About the Critical Care CAG
The vision of the CAG is to establish a collaboration with a national and international reputation for high quality clinical research and teaching, and ensuring that our patients benefit from this environment. We want to build on the current reputation of RSCH, through SPACeR, being a good place for industry and other sponsors to come with large internationally important trials, extending this to ASPH over time. We also intend to increase the number of (joint) grant applications for NIHR etc. from CAG members going forward. We recognise the ambitions of the NHS locally, through the AHSN and new LCRN, to increase the number of Chief and Principal Investigators in Surrey, and work with colleagues across the region to achieve this. We aim to develop high quality teaching and learning programmes (including post graduate research degrees) in this exciting specialty over time.
- A collaboration with national and international reputation for high quality clinical research and teaching
- Build the number of joint grant applications to the NIHR and other awarding funding bodies
- To increase the number of PI’s and CI’s in Surrey as we build the success of our CAG
- Microhepflow: Pilot study of microvascular monitoring during liver resection surgery
Background and study aims
During liver resection surgery the medical team will manipulate the circulation (blood pressure etc) in order to minimise blood loss. Routine clinical monitoring during liver resection surgery includes heart rate, blood pressure and measures of cardiac output. Microcirculatory monitoring is an investigation technique that measures flow through the smallest blood vessels (capillaries) and this information might be an important determinant of complications. In the future microcirculatory monitoring could guide therapy. This study will look at the microcirculation before, during and after liver resection surgery to see if it provides clinically relevant information.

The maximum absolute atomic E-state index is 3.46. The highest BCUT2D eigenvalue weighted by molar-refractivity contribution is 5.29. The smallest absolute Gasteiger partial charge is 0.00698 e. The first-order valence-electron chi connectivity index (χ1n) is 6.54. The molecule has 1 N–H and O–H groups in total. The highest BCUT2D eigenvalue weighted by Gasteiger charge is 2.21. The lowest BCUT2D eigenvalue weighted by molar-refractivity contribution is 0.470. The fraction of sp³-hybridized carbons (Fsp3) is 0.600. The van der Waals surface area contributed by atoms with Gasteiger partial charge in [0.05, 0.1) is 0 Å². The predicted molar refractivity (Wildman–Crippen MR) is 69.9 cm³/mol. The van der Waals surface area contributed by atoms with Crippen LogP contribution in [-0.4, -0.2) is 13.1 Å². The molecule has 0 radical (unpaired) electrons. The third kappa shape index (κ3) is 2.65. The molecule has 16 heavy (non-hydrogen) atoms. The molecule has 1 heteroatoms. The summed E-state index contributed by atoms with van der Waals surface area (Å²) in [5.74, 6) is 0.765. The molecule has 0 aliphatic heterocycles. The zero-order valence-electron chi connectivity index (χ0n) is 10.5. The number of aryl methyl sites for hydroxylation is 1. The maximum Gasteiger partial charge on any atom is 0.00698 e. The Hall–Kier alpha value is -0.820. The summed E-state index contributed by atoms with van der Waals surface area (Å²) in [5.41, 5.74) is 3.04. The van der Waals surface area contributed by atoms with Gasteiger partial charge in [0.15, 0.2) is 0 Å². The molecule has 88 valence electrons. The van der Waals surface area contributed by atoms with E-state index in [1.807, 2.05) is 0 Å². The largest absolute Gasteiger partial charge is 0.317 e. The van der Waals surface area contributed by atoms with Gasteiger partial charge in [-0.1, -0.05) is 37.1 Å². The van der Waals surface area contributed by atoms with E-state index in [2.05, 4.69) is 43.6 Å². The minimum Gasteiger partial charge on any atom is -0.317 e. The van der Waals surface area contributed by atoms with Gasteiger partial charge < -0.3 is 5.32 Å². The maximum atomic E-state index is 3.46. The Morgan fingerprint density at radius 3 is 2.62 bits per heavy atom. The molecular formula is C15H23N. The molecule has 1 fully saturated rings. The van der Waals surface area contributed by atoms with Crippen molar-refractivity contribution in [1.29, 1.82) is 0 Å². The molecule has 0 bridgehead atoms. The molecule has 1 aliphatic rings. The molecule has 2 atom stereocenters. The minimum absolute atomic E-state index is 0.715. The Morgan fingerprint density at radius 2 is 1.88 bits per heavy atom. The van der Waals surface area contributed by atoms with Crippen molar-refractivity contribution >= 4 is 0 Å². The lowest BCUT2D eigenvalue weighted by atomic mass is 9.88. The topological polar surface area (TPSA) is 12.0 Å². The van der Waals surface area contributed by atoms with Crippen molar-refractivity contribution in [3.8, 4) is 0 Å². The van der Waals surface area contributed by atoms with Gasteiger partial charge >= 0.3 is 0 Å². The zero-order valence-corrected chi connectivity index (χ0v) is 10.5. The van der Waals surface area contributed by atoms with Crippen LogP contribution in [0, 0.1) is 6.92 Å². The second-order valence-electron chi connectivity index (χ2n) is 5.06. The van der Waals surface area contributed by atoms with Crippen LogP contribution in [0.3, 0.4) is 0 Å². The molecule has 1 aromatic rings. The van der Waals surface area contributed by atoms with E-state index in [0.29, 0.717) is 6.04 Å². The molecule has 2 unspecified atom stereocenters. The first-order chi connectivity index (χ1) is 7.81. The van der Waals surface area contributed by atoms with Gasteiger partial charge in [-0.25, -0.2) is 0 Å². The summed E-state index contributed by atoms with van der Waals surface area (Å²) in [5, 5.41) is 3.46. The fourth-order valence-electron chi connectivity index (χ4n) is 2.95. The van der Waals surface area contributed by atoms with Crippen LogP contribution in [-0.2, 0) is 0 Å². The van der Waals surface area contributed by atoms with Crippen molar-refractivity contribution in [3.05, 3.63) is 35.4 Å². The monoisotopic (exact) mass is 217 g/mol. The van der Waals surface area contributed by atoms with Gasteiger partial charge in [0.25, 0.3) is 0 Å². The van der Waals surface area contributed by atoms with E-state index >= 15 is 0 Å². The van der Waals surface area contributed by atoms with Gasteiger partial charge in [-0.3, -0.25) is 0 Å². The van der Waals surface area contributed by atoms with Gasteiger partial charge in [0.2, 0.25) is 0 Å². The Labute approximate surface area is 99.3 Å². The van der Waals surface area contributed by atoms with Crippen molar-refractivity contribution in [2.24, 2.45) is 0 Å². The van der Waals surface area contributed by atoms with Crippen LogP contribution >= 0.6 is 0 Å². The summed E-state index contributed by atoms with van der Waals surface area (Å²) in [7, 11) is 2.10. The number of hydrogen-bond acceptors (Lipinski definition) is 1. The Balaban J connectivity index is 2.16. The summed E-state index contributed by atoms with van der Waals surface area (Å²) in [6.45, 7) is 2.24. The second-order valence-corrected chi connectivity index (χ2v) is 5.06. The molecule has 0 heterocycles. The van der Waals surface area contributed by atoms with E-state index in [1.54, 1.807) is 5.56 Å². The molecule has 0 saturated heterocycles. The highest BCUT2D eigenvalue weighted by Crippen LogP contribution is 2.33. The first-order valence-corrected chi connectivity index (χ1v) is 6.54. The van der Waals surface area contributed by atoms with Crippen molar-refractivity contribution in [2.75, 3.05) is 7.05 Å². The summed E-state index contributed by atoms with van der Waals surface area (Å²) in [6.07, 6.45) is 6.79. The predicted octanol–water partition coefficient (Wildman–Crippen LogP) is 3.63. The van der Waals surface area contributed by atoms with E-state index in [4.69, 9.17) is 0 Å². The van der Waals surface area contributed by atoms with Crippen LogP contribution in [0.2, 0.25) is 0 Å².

Who can participate?
Patients undergoing elective liver resection surgery.
What does the study involve?
Taking part in this study will not affect your care in any way. It is simply gathering further information which may eventually help us tailor our practice better for individual patients. Before your operation we will place a very small camera-type device under your tongue to collect information on blood flow in the small blood vessels in the tongue. We will repeat these measurements after you have been put to sleep but before the operation has started, during surgery when the liver is first exposed, at the time they have finished removing part of the liver, when you first arrive at intensive care, and later on in intensive care after you have received some fluids through a drip. We will also place this device on your liver during the surgery to measure the blood flow in the small vessels in the liver when it is first exposed and again after part of the liver has been removed. During surgery the camera will be covered in a sterile plastic sheath to ensure there is no risk of introducing infection. This will be the same method we would use to prevent infection when introducing instruments for keyhole surgery. During some of these measurements you will be awake and the sensation would be similar to a thermometer being placed under the tongue. This will not be there continuously but for a period of minutes to gain readings of the blood flow. You will be unaware of measurements taken during the surgery as you will be anaesthetised (asleep).
What are the possible benefits and risks of participating?
There will be no direct benefit or risk to you personally in this study. We will collect information enabling us to better understand blood flow in the small blood vessels (capillaries) of patients undergoing liver resection and whether this relates to patient outcomes. The information gained from this study could provide the basis for future studies looking at different treatments for patients based on the blood flow in their small blood vessels, which may improve patient care. The camera-type device used may be slightly uncomfortable when placed under the tongue, similar to a thermometer being placed under the tongue. It will not be painful and you can choose to withdraw from the study at any point. All your care relating to the surgery will be carried out identically whether you participate in the study or not.
Where is the study run from?
Royal Surrey County Hospital (UK).
When is the study starting and how long is it expected to run for?
From December 2014 to December 2015.
Who is funding the study?
Surrey Health Partners and Surrey Peri-operative Anaesthetic Critical care colaboraive Research group (SPACeR) (UK).
Who is the main contact?
Dr Ben Creagh-Brown
- MAMAs– Muscle wAsting in Major Abdominal Surgery